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Good thread. While I don’t care for larger cities, I’ll have to make a note of some of the cities mentioned here.

As someone in the liberal North, I can see why, and I’ve been contemplating it myself lately. Many of the states here have beautiful scenery, architecture, and culture (what’s left of it anyway), however the people themselves are more often than not rotten. Those realities become immediately apparent to Southerners who move here… The ones I’ve spoken to have said as much. I don’t see the situation in the North getting better any time soon, so I probably will move once I’m financially able to do so.

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Could you elaborate on this? What constitutes “rotten”? And what “realities” are you referring to?

Here’s some of my recommendations.

I used to live in Colorado, the diocese of Colorado Springs is pretty nice, with a booming Catholic population too might I add! There’s a nice Traditional Latin Mass parish run by FSSP there in the southern part of the city.

There is also an independent run parish that offers the Latin Mass in the Black Forest of Colorado Springs (this is in the northern part of the city), but I learned that one is not in communion with Rome. Interestingly, they are not affiliated with SSPX, CMRI, or SSPV, but are entirely independent, and they even have their own seminary. There’s also an independent order of Carmelite Nuns there too. A few years back the bishop of Colorado Springs tried to bring the church in the Black Forest into full communion with the Holy See, but negotiations failed sadly. What a shame, because the church there is quite beautiful!

Kansas City, KS, and MO are also nice (I presently live on the border of the Missouri side), plenty of good solid Catholic parishes, especially if you like the Traditional Latin Mass, there’s several options, from FSSP and ICKSP. Also, more diocesan run parishes are offering it too here.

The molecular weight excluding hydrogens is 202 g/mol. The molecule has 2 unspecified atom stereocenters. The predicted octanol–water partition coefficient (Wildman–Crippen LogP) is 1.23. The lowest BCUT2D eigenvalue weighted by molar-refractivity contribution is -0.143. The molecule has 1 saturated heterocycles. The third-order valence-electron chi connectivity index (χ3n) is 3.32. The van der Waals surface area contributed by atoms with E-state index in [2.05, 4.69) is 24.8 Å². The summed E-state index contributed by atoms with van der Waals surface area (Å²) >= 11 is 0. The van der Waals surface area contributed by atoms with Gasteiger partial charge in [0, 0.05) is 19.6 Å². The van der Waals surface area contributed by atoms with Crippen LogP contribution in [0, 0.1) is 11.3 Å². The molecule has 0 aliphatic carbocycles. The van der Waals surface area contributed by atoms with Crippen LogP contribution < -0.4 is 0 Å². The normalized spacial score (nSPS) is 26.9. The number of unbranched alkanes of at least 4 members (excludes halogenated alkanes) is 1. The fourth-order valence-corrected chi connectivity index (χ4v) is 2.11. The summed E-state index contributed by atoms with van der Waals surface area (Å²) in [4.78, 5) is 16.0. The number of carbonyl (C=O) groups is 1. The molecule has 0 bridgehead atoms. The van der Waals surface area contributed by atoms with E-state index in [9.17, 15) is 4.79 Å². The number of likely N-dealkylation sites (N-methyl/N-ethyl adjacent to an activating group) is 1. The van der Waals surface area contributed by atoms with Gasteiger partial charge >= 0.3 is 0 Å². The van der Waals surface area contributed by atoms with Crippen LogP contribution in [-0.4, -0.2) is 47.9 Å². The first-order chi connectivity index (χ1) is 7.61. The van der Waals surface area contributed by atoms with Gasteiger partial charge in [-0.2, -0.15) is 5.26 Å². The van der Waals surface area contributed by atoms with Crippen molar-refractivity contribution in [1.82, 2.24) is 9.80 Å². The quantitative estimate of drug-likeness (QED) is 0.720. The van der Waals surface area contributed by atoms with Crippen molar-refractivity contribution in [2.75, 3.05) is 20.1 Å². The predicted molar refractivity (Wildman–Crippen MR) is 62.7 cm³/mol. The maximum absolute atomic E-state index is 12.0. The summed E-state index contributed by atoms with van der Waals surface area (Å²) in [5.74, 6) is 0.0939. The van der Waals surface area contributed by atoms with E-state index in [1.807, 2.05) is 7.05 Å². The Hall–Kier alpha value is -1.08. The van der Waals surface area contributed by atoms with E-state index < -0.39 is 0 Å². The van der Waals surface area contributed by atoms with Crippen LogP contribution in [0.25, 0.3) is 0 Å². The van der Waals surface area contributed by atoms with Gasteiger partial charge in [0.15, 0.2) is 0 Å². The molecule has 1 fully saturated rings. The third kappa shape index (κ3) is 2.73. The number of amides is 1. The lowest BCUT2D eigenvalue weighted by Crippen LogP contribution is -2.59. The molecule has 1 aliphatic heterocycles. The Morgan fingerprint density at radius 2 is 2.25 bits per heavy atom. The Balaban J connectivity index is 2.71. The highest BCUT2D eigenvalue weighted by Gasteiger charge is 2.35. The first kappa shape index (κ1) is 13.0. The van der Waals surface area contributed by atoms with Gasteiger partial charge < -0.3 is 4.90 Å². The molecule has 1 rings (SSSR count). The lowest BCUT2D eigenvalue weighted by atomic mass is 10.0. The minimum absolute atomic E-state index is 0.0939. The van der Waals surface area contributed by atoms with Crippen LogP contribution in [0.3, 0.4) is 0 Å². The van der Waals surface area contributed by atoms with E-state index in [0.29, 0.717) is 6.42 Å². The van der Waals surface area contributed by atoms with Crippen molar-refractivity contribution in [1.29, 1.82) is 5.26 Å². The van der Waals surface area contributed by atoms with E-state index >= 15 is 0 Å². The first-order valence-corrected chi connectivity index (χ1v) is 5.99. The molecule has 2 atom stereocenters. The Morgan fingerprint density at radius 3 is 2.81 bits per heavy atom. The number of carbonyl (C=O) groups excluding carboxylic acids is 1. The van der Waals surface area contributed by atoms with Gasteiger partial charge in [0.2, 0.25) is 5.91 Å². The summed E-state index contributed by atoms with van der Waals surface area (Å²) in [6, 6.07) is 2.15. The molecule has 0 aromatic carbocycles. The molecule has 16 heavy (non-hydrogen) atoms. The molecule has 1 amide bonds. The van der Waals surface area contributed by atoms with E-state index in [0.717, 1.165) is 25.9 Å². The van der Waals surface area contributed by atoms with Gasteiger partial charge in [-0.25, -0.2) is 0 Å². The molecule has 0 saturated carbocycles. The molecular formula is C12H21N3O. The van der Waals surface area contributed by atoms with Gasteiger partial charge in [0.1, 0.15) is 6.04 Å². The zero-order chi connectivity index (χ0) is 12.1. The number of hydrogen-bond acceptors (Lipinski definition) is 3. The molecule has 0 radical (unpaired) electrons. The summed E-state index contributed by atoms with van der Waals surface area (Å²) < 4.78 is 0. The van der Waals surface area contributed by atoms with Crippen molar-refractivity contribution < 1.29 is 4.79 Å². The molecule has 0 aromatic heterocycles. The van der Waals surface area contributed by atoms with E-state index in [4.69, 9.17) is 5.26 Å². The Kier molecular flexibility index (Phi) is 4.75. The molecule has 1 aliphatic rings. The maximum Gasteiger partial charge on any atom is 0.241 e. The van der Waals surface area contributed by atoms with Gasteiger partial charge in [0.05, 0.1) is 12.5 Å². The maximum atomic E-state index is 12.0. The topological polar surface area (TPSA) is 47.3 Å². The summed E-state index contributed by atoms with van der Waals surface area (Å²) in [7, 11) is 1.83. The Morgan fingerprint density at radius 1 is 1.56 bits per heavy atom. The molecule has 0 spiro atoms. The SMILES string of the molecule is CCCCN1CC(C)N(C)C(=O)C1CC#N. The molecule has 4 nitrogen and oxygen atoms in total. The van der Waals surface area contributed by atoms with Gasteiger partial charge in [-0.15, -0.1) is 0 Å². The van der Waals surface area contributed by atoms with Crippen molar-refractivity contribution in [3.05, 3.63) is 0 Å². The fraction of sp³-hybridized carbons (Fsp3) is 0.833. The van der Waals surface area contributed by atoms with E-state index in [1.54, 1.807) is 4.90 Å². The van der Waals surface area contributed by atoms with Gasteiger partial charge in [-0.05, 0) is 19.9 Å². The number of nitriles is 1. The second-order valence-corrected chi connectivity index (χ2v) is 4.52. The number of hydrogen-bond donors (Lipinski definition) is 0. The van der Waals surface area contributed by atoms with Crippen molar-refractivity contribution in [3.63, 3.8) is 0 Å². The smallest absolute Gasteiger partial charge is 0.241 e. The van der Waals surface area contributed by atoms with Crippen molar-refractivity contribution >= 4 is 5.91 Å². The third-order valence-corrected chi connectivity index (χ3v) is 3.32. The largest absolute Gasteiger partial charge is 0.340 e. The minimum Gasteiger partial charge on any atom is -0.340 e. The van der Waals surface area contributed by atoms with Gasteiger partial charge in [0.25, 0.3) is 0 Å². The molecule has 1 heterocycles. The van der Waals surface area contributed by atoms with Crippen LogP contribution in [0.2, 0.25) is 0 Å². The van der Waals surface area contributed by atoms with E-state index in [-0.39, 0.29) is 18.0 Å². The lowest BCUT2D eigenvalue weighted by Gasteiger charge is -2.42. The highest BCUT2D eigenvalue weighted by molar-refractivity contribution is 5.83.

It is worth noting that in recent years the Catholic population in Kansas City has been shrinking, while in Colorado Springs it has really been growing. I think Colorado Springs actually has more Catholics living there now, but we still have more priests here in Kansas City. There isn’t enough priests to meet the demand of the growing Catholic population in Colorado Springs right now. The reason for this though is Kansas City is not only a much older diocese, but we historically have been a very big Catholic city. The diocese of Colorado Springs is very new, established by JPII in 1983 I think. At that time the diocese had only about 60,000 Catholics. Today there are almost 200,000 there.

The diocese of Colorado Springs has had only 2 bishops in its near 40 year history. So fairly stable I’d say.

Next year after I get married I am planning on moving back to Colorado with my wife where we will settle in Colorado Springs.

Okay, this concludes my boring history lesson. lol

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If I were in your shoes, I would simply pray to our Lord for guidance. Go where He wants you to go. Trust in his guidance and providence.

And is it a faithful, orthodox Parish?

Oh yes, there’s that daily. And I was inspired to post here.

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Yes, I’m not terribly into large cities either…but work. If you have recommendations for smaller cities with robust economies, we’re all ears :grinning:

Tampa, FL

Thanks for all the details. I love Colorado, Utah, Idaho, etc. but high elevations make everyone in the family quite ill. We’d tried it and couldn’t ever adjust.

I’m sorry, but that word left my vocabulary six years ago. :nerd_face:

So far as I am aware. The best church to go to in Charlotte is Saint Ann’s on Park Street. TLM every Sunday.

I’ll throw Coeur D’Alene, Idaho into the mix.